First 101 Visitors Free to Kimbell Tomorrow
Tomorrow (Sunday), Kimbell Art Museum (3333 Camp Bowie Blvd, Cultural District, 817-332-8451) is offering a pretty sweet deal: free admission to the first 101 visitors to the opening of the Cultural District institution’s illuminating new exhibit, Caravaggio and His Followers in Rome, perhaps the only time in your life you’ll be able to see as many Caravaggios in one place at the same time. Tickets, otherwise, are $5-14 per person. (Admission is free for children 6 and younger.) Doors open tomorrow at noon. The exhibit hangs until early January, 2012.
To bring a little bit of 17th-century Italy to viewers, the museum will ring with the sounds of performances by Fort Worth Opera Studio artists, belting out a mix of Italian arias and duets, and Orchestra of New Spain (Spain?), playing period pieces by the likes of Francesco Geminiani, Arcangelo Correlli, Domenico Zipoli, and Isabella Leonarda. Attendees will also have the chance to win tickets to productions and performances by Fort Worth Opera, Orchestra of New Spain, Texas Camerata, Texas Ballet Theater, Casa Mañana, Cliburn at the Bass, and Fort Worth Symphony Orchestra. A Kimbell Family Membership also will be given away.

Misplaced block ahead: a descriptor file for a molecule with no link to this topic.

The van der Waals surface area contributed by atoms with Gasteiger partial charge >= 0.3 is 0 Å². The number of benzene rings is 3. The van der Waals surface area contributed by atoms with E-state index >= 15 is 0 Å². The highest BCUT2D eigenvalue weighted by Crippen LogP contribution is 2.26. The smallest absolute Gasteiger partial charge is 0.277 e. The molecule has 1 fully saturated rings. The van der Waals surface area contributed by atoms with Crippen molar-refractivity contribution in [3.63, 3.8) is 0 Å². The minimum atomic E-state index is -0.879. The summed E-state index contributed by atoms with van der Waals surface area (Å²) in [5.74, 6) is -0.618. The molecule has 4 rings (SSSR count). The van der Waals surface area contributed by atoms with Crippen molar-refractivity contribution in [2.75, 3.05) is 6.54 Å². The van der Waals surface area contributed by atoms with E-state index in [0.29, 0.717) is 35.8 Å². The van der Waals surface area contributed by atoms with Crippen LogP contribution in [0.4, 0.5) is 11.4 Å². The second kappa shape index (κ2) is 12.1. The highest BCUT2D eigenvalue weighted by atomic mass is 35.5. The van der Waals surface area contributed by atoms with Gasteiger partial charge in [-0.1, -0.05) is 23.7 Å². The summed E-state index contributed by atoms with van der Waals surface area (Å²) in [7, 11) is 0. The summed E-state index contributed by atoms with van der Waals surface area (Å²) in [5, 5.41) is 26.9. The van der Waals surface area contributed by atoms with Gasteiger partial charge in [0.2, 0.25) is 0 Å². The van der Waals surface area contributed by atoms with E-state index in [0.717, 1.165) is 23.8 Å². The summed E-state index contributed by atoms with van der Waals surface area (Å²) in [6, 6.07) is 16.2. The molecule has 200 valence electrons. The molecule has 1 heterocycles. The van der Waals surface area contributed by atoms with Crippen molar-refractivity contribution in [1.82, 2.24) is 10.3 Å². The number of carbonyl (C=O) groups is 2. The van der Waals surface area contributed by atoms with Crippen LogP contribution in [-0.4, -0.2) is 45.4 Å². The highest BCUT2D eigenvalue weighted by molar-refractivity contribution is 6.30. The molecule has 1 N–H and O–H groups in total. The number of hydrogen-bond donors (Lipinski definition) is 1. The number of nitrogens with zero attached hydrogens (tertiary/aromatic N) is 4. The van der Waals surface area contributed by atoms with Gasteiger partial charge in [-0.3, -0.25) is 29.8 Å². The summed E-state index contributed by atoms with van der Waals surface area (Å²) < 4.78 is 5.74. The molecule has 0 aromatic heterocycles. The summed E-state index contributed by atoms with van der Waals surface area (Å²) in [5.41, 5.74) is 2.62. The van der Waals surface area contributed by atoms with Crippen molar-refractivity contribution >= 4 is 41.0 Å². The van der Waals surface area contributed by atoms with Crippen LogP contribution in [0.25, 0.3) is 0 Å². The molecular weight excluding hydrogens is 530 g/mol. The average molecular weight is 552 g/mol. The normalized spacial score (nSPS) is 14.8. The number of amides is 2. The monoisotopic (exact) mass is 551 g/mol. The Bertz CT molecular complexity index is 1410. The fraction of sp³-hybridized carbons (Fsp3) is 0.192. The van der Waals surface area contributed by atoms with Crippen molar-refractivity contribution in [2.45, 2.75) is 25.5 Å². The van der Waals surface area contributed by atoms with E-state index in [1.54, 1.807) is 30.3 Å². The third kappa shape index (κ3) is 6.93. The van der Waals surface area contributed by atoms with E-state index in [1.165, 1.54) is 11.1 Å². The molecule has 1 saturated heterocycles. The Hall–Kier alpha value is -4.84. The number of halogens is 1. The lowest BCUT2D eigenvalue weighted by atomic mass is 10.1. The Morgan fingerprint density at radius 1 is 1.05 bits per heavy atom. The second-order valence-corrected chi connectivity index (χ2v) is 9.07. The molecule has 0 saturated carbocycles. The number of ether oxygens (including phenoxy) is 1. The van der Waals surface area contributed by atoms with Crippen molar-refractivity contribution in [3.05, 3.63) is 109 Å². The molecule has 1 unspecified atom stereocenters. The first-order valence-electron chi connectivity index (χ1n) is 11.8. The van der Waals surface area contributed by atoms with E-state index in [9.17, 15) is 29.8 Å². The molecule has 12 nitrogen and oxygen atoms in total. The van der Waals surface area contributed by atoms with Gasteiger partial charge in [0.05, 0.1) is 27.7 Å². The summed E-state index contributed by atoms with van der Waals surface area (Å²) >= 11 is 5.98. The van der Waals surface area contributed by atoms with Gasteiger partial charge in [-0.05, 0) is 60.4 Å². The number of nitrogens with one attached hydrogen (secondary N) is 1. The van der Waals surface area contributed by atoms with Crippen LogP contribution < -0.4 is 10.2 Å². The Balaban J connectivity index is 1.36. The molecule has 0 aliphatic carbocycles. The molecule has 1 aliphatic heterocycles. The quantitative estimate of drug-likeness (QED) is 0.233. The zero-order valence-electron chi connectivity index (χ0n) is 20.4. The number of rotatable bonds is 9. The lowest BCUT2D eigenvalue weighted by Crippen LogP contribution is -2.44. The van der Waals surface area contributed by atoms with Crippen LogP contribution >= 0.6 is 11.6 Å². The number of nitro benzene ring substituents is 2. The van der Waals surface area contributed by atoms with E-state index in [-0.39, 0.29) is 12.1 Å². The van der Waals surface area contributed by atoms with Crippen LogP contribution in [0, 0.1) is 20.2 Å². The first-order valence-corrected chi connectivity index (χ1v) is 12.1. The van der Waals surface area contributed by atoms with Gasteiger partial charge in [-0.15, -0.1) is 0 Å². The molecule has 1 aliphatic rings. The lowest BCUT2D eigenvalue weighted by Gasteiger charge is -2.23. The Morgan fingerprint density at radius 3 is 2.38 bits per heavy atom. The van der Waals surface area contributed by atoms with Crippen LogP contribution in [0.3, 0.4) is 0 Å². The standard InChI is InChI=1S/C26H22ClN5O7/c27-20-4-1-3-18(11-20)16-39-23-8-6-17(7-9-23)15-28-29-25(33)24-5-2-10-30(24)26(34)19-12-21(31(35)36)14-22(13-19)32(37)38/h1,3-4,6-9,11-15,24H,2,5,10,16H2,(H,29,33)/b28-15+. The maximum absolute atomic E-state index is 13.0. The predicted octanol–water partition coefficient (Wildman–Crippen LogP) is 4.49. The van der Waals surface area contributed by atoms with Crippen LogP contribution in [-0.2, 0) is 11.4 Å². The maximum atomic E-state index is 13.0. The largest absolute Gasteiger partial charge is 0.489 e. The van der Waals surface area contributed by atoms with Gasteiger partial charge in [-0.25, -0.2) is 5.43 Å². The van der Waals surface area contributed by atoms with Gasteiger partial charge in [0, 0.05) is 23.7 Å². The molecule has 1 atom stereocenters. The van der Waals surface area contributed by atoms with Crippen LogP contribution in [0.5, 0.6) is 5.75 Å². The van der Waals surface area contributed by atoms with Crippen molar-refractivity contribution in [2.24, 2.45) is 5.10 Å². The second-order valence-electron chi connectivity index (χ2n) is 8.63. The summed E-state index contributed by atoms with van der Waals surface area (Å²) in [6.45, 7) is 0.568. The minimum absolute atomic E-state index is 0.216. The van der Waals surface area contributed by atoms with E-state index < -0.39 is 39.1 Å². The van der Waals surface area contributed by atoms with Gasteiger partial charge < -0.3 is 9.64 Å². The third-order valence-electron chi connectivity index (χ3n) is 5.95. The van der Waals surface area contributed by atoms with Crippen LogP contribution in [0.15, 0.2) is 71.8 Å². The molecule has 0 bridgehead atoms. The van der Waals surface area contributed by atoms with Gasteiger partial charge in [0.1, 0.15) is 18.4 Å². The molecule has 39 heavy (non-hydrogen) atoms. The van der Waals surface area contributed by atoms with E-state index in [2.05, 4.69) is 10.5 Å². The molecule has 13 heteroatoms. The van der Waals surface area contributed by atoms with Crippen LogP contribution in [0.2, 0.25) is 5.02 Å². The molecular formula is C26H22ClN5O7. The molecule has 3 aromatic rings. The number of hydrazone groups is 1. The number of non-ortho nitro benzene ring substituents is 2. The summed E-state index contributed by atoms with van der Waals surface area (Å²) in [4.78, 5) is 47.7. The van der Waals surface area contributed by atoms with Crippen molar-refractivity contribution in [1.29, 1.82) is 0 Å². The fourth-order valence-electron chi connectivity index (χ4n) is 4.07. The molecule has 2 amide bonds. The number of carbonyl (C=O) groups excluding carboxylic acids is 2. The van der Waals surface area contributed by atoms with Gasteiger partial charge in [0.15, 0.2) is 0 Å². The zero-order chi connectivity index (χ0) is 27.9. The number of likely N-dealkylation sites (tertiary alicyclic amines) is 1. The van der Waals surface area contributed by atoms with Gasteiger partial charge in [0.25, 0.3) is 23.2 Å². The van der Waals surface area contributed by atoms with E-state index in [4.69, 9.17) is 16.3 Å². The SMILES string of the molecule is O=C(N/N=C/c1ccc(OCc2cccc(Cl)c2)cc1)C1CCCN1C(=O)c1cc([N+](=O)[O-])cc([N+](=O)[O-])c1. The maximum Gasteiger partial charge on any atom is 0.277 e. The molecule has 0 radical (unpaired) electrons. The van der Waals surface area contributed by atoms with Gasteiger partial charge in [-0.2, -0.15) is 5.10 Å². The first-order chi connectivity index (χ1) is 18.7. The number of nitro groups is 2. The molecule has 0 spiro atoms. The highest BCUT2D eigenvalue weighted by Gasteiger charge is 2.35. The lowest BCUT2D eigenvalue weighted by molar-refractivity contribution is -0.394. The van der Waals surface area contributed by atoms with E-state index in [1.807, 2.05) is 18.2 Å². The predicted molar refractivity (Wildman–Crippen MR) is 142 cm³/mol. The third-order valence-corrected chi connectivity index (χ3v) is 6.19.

One reason you probably won’t be near as many Caravaggios ever again is that there simply isn’t a bevy of them. The artist got a late start in his career, spent a lot of time painting altarpieces in Italian churches (instead of free-standing canvases), and died at the young age of 39 after a life full of carousing –– most of what we know about him comes from police reports. What he did to revolutionize Baroque painting was infuse portraiture with narrative drama and emotion and employ light in ways that suggested the supernatural. Organized by the Kimbell and the National Gallery of Canada, Caravaggio and His Followers in Rome features more than 50 paintings, 10 from the master and the rest from artists influenced by him. The only Caravaggio exhibit larger than the Kimbell’s occurred in 1985 at The Met. Since then, many painterly discoveries have been made, including the Kimbell’s “Cardsharps,” a signature Caravaggio that had been lost from public view for more than 80 years before being rediscovered in 1987.